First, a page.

Leeds couple: Our love was a life-saver

Julie Elliott with her fiancee James Campbell

Julie Elliott with her fiancee James Campbell

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One couple’s dreams of marriage and starting a family were put on hold after one of them suffered a stroke. Neil Hudson heard their amazing story

For most couples in their 30s, life is dominated by finding a house, getting married and having children and that was certainly true for Julie Elliott and James Campbell.

Until fate dealt them a cruel blow.

Julie, then just 32, suffered a stroke.

It came just weeks before the couple were due to marry, meaning the planned ceremony had to be cancelled.

In fact, it stopped them in their tracks as Julie was forced to undergo a life-saving operation.

But three and a half years after the devastating moment which changed both their lives, the couple have found a new depth to their love and Julie is more determined than ever to make her dreams come true.

It was the couple’s love for one another which proved so crucial in helping both of them cope with events which were, for the most part, beyond their control.

Nearly four years on from the moment which changed everything, the couple have a newfound love for one another and a new take on what is important in life.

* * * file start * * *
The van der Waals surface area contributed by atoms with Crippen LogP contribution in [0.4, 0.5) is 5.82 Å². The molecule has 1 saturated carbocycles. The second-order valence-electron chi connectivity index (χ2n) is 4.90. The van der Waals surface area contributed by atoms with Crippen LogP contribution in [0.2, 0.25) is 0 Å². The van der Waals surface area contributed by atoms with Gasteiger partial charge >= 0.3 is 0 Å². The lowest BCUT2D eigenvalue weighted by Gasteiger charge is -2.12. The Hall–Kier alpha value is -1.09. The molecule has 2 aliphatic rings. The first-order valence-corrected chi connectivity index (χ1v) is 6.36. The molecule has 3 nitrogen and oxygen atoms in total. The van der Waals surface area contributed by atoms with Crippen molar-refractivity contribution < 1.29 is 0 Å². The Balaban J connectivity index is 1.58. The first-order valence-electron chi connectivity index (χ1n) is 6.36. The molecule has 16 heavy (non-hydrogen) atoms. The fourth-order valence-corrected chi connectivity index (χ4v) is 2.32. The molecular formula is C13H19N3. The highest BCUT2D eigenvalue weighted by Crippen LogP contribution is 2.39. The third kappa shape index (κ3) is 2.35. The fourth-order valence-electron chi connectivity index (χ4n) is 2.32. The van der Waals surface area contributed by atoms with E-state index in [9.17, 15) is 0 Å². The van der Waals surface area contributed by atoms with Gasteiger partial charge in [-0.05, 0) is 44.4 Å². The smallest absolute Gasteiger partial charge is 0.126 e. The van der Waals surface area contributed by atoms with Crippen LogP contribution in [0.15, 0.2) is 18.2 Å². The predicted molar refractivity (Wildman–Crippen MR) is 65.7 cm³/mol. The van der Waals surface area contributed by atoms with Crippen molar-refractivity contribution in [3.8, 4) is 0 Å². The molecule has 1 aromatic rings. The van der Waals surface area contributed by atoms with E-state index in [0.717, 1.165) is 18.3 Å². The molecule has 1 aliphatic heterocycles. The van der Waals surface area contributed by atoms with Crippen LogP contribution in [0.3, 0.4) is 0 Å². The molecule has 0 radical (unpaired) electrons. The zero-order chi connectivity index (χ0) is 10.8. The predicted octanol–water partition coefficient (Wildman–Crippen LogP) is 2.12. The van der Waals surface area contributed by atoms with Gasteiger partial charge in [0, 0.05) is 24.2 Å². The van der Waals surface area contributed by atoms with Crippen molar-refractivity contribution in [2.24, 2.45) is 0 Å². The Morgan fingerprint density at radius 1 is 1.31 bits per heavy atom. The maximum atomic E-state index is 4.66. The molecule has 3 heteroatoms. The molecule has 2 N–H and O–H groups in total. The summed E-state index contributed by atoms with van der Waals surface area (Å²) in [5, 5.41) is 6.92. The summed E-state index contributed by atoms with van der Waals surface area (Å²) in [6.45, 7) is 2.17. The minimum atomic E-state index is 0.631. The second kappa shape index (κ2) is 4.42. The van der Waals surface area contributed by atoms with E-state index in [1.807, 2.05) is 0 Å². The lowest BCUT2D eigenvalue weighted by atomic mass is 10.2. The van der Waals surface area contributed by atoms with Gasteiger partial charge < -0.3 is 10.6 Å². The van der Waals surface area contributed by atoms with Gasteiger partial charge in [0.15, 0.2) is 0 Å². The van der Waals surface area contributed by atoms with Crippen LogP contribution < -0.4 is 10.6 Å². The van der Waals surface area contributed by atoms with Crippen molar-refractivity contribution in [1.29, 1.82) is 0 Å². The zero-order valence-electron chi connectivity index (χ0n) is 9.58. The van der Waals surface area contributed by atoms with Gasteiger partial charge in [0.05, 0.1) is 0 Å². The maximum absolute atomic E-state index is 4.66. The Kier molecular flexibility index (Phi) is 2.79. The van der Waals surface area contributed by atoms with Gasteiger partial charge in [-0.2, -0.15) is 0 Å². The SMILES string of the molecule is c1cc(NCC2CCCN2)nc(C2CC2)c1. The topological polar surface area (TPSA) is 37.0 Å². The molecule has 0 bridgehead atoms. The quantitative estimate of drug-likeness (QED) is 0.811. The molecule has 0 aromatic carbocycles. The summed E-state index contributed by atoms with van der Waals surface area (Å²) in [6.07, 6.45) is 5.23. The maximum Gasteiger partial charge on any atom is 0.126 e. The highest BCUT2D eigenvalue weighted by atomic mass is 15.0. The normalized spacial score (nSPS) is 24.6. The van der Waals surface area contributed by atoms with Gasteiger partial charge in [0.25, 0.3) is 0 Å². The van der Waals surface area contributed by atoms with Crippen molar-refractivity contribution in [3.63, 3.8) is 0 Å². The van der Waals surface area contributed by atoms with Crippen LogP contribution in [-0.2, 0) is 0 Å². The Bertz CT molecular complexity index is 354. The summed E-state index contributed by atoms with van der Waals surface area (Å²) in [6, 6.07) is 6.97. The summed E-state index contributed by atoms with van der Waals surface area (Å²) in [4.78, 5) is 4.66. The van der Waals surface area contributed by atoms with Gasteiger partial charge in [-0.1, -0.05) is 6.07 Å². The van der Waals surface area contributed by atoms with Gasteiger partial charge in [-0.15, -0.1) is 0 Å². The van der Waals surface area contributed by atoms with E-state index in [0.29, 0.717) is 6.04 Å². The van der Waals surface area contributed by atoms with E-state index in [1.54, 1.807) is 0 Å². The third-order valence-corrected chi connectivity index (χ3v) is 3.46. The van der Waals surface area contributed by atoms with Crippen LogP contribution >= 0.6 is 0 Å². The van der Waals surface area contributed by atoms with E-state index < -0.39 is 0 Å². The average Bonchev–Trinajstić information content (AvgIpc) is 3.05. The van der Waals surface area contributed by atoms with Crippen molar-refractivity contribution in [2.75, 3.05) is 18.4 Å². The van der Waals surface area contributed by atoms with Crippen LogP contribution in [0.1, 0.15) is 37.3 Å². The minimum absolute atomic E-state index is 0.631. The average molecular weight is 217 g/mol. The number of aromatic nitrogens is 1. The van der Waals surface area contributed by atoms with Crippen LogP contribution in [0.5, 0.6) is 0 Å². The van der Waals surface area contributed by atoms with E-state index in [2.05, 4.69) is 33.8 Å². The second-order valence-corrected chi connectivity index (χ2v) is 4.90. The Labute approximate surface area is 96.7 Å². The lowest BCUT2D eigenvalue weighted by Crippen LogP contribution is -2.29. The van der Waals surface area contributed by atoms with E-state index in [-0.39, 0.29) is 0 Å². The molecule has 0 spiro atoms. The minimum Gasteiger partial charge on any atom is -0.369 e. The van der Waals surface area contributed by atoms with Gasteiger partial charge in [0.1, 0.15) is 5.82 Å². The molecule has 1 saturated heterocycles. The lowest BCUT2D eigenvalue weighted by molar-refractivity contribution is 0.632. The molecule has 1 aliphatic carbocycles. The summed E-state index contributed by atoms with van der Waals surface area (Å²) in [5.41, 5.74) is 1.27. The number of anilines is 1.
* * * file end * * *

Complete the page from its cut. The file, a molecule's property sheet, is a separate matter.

It was a typical day in 2008 when Julie’s life changed irrevocably. She had been at a flyball tournament – an event in which specially trained dogs compete against each other in a relay race – when fate struck.

“The dogs race down the course to collect a ball and then bring it back, sometimes you have to be quite vocal with the dogs to encourage them – as I shouted, I suddenly felt something snap inside my head. It felt odd for a few minutes but I didn’t think anything much about it at the time. Half an hour later, however, I started to feel funny, I got up to walk but my legs just gave way.”

Unbeknown to her, Julie had suffered a stroke, or in medical terminology, a brain haemorrhage, which occurs when a blood vessel or artery in or around the brain bursts.

Luckily for Julie, she was helped to a car by friends and rushed to hospital and the potentially deadly stroke diagnosed.

Several weeks later and after numerous scans, a cerebral aneurysm and an arteriovenous malformation were found.

An aneurysm is a bulge in the wall of an artery, which creates a weak point, meaning that under pressure, it can burst. An arteriovenous malformation is a mass of abnormal blood vessels which aren’t capable of carrying high pressure blood flow. Should either of these rupture, what is technically known as a stroke will occur. This can then lead to loss of movement, paralysis and even death.

Following a nine-hour operation to clip the aneurysm, Julie woke up to find half her head shaved and 57 staples in her scalp.

She recalled: “Before the operation, the doctor told me, ‘It’s like playing poker, except I can see the cards you’re holding’.”

Surgeons were able to repair the artery in Julie’s head but the initial stroke has left her without the use of her left arm.